Bezos Takes a Jab at Musk's Twitter Buy

Meanwhile, Twitter employees are worried, but conservatives are rejoicing
By John Johnson,  Newser Staff
Posted Apr 26, 2022 6:38 AM CDT
What Now, Elon? Nobody Is Quite Sure
The Twitter application is seen on a digital device. Elon Musk reached an agreement to buy Twitter for roughly $44 billion on Monday.   (AP Photo/Gregory Bull)

Twitter employees had what CNN calls an "all-hands" meeting Monday in which they raised some fundamental questions about Elon Musk's purchase of the site. Are our jobs safe? How will the site change? Will Donald Trump be allowed back? To all those and more, current CEO Parag Agrawal could pretty much only say: Stay tuned.

  • "Between now and closing ... we will continue making decisions as we've always had, guided by the principles we've had," he said. "Once the deal closes, different decisions might be made." The deal is expected to be approved by regulators by the end of the year.
  • As for Trump, Agrawal said only Musk will be able to answer that. Trump, for his part, is saying he would not return even if allowed.

  • On the left: Some prominent Democrats are worried, which could translate into legislation to try to impose tougher laws on tech firms, reports the Hill. The sentiment voiced by Elizabeth Warren is an example: “Musk purchasing Twitter is dangerous for our democracy," she said. "It is a reminder why we need a wealth tax and why we need some serious regulation for Big Tech. One billionaire should not be able to turn the world upside down just because he plays by a different set of rules."
  • On the right: Some prominent conservatives, on the other hand, who have long complained that Twitter is biased, were celebrating. "We're back," tweeted Tucker Carlson. Radio show host Mark Levin also opted to return, per Fox News. “This is a great day to be conservative on Twitter,” tweeted GOP Sen. Marsha Blackburn. "Looking forward to a free-speech oriented twitter,” tweeted GOP Rep. Yvette Herrell.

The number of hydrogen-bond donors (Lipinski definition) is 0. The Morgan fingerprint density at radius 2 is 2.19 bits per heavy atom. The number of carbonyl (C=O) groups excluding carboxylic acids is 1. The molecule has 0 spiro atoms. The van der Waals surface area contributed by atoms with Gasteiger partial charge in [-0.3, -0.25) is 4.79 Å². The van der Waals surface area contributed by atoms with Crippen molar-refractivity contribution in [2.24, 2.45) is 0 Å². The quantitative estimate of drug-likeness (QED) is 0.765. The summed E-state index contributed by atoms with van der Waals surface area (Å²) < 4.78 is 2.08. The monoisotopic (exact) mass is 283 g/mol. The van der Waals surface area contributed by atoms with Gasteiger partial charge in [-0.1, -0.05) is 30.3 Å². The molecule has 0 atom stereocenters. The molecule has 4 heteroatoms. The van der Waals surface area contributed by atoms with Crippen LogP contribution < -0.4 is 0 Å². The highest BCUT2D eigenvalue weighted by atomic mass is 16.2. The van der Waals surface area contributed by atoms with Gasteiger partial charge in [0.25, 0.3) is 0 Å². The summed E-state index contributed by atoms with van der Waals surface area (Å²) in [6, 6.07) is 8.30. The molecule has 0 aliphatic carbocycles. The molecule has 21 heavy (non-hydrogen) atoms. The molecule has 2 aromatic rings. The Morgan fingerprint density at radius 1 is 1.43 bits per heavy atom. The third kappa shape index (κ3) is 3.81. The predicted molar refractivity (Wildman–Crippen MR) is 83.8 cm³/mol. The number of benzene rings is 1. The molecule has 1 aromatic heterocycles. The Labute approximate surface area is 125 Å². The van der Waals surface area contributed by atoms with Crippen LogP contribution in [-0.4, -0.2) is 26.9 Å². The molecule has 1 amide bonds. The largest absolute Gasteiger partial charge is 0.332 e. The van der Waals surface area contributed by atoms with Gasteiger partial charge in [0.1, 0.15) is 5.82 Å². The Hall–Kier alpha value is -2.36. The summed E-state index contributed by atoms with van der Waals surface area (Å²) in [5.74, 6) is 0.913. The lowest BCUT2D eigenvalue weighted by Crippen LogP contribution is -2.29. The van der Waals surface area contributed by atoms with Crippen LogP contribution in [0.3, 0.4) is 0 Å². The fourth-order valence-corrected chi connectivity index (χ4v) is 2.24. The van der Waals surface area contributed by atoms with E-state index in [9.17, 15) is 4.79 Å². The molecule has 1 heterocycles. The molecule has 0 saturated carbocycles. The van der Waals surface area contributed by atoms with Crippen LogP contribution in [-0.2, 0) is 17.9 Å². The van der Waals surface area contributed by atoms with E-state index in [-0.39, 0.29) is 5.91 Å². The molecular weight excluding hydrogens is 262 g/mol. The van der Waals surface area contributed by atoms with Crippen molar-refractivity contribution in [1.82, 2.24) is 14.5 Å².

• Bezos: Amazon's Jeff Bezos took a shot at Musk's purchase, reports CNBC. "Did the Chinese government just gain a bit of leverage over the town square?" he tweeted, referencing Tesla's business deals in that country.
  • How he won: The Wall Street Journal digs into how Musk won over Twitter's skeptical board, reporting that his surprise move of coming up with $46.5 billion in financing won the day. "Behind the scenes, Twitter’s bankers delivered a report to its directors saying that not only was Mr. Musk’s $54.20-a-share bid fair, but that the company also could struggle to get there on its own," per the Journal. And the all-cash offer came as tech stocks in general are sinking.
  • Big rationale: Yes, the board could have continued to fight Musk, but it instead opted for "the path of least resistance," per Axios. One reason? "Twitter is a tough business to manage, with critics at every turn. The board decided to make it someone else's problem."
  • Free speech: Musk promises to loosen restrictions on tweets in the name of free speech, and the AP explores the issue in an analysis. Turns out, Twitter has been here before, and it didn't turn out so well. Over the years, the company has "learned a few things about the consequences of running a largely unmoderated social platform—one of the most important being that companies generally don't want their ads running against violent threats, hate speech that bleeds into incitement, and misinformation that aims to tip elections or undermine public health."
(Read more Twitter stories.)

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